Spring 2019 Gavel Spring Gavel 2019 - Page 27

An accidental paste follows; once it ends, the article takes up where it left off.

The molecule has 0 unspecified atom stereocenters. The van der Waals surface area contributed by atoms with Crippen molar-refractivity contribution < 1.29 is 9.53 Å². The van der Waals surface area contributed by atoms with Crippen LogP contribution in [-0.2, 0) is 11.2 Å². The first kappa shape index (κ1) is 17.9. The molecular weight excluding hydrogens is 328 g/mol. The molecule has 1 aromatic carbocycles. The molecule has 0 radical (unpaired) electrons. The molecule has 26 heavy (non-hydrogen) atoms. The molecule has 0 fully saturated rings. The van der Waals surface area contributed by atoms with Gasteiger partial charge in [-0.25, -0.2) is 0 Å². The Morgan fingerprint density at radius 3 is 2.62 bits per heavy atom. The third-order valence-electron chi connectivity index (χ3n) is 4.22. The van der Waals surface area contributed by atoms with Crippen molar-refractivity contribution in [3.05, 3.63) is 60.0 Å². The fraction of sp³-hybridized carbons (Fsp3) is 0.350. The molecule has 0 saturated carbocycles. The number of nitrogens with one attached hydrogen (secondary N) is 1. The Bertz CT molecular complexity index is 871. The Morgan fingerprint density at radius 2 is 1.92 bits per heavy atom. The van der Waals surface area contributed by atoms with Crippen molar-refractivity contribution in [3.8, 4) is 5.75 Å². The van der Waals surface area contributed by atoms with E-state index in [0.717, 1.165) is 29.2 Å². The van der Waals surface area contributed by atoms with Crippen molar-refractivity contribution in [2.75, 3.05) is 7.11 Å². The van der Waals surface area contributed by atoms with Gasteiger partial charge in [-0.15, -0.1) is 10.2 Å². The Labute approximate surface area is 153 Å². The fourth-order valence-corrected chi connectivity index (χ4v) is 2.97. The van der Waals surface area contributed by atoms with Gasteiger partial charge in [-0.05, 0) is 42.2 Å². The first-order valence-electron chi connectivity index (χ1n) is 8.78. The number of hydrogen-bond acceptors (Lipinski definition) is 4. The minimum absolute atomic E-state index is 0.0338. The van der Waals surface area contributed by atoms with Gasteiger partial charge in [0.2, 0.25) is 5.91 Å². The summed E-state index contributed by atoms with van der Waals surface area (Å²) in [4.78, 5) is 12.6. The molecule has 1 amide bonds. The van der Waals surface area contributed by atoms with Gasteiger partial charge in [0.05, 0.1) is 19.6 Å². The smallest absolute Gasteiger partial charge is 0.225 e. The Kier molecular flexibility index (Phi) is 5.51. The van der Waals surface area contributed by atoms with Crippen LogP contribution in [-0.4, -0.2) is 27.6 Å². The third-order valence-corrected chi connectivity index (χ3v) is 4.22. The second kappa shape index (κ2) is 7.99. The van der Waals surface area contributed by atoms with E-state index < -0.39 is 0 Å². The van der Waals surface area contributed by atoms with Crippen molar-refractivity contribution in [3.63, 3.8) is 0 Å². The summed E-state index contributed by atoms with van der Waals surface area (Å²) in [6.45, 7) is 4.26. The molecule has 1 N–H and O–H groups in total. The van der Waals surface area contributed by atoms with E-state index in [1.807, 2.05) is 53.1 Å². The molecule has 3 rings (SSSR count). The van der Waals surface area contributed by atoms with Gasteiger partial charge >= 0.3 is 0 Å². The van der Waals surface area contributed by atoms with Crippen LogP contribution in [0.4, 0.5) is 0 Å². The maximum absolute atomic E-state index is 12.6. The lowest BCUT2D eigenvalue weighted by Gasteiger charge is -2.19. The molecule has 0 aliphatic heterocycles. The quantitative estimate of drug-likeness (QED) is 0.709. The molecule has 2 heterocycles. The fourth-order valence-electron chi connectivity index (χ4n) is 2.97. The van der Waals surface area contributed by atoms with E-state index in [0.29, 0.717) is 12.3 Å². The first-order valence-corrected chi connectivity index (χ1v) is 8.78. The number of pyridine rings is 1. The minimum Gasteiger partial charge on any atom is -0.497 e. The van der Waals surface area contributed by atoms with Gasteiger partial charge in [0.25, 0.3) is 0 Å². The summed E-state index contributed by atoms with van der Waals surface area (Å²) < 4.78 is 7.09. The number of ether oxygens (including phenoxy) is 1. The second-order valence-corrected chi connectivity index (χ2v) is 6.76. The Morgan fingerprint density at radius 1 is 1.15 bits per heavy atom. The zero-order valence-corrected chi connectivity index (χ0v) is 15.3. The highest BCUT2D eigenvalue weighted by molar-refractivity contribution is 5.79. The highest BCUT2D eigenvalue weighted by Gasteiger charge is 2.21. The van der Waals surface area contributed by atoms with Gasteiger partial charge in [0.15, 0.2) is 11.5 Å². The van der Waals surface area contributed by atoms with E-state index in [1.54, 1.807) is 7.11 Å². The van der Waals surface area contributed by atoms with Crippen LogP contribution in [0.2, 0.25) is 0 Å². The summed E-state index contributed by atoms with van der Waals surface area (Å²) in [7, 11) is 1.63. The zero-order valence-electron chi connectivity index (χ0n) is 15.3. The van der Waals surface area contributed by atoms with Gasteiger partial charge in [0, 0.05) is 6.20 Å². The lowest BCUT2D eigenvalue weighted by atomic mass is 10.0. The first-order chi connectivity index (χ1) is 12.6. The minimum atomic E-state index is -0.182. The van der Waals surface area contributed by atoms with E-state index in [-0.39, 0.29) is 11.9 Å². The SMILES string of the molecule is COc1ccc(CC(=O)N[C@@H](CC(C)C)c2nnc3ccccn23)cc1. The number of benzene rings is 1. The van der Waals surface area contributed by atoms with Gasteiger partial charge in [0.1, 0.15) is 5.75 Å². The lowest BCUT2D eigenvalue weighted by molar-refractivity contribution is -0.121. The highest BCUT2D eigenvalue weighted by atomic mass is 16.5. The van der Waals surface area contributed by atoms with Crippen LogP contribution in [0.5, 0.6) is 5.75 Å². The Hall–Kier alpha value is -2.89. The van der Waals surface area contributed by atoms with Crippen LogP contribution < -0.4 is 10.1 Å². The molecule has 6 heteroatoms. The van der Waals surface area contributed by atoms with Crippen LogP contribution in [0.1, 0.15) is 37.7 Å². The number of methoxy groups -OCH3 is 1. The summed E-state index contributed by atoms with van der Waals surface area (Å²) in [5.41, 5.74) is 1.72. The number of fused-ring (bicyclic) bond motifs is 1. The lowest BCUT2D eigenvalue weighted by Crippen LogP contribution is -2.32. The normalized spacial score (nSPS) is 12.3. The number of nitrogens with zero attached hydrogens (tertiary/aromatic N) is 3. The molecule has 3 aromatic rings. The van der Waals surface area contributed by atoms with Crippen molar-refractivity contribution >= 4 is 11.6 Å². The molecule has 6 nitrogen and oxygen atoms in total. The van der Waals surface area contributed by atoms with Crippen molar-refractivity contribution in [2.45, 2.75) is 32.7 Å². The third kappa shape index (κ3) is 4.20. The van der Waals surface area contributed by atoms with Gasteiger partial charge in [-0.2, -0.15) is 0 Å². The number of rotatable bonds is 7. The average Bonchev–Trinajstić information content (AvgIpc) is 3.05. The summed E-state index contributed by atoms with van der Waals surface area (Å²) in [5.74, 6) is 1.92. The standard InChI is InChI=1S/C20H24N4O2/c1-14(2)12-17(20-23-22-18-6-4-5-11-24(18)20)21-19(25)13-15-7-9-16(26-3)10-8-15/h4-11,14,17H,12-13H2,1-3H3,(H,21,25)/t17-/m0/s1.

Accordingly, a party on the wrong end of a district court’s in limine ruling cannot presume a claim of error on the part of the district court is preserved for appellate review, post-trial. Instead, the party must renew their position on the issue involved in the district court’s in limine ruling, during trial, in order to preserve the issue for appellate review. Baker v. Autos, Inc., et. al., 2019 ND 82. Filed 3-15-19. In this class action case, Baker purchased a used vehicle from an auto dealership. The retail installment contract failed to disclose the loan fees as finance charges. Because of this, the Supreme Court held that the auto dealer violated statutory disclosure provisions for retail installment contracts under N.D.C.C. Chapter 51-13. Because of this violation, the auto retail seller cannot be deemed a regulated lender under N.D.C.C. § 47-14-09 and is subject to state usury laws. Accordingly, the Supreme Court reversed the district court’s conclusion the dealer did not violate the disclosure requirements of the Retail Installment Sales Act. The Supreme Court reversed the district court judgment and remanded the case back to the district court to address whether the dealer willfully violated the disclosure requirements of N.D.C.C. Chapter 51-13 and any remedies available to the purchasers for non-compliance with those disclosure requirements. City of Fargo v. Nikle, 2019 ND 79. Filed 3-13-19. The defendant appealed from a criminal judgment after the district court found him guilty of actual physical control of a vehicle while under the influence of intoxicating liquor or controlled substance, in violation of a Fargo, N.D., city ordinance. Before the scheduled jury trial, the defendant requested the district court include a jury instruction on the affirmative defense of necessity. The district court denied the request to include the necessity instruction, finding it was not currently supported by North Dakota law. Following the denial, the defendant conditionally waived his right to a jury trial, expressly reserving his right to appeal the court’s denial of his requested jury instruction on necessity, and proceeded to a bench trial. Following his judgment of conviction, the defendant appealed. The Supreme Court rejected the defendant’s arguments for two basic reasons. First, he failed to present sufficient evidence on all elements of his requested necessity instruction. Second, the Supreme Court noted the broad notion of necessity. While it may represent a public policy decision not to punish an individual despite proof of a crime, it is not a justification authorized under N.D.C.C. Chapter 12.1-05 and has not yet been recognized by the Supreme Court. The district court’s criminal judgment was affirmed. The patience, personality and persistence the process demands. The empathy litigants deserve. A uniquely qualified neutral. WICK CORWIN wick@corwinmediation.com 701-541-0965 www.corwinmediation.com SPRING 2019 27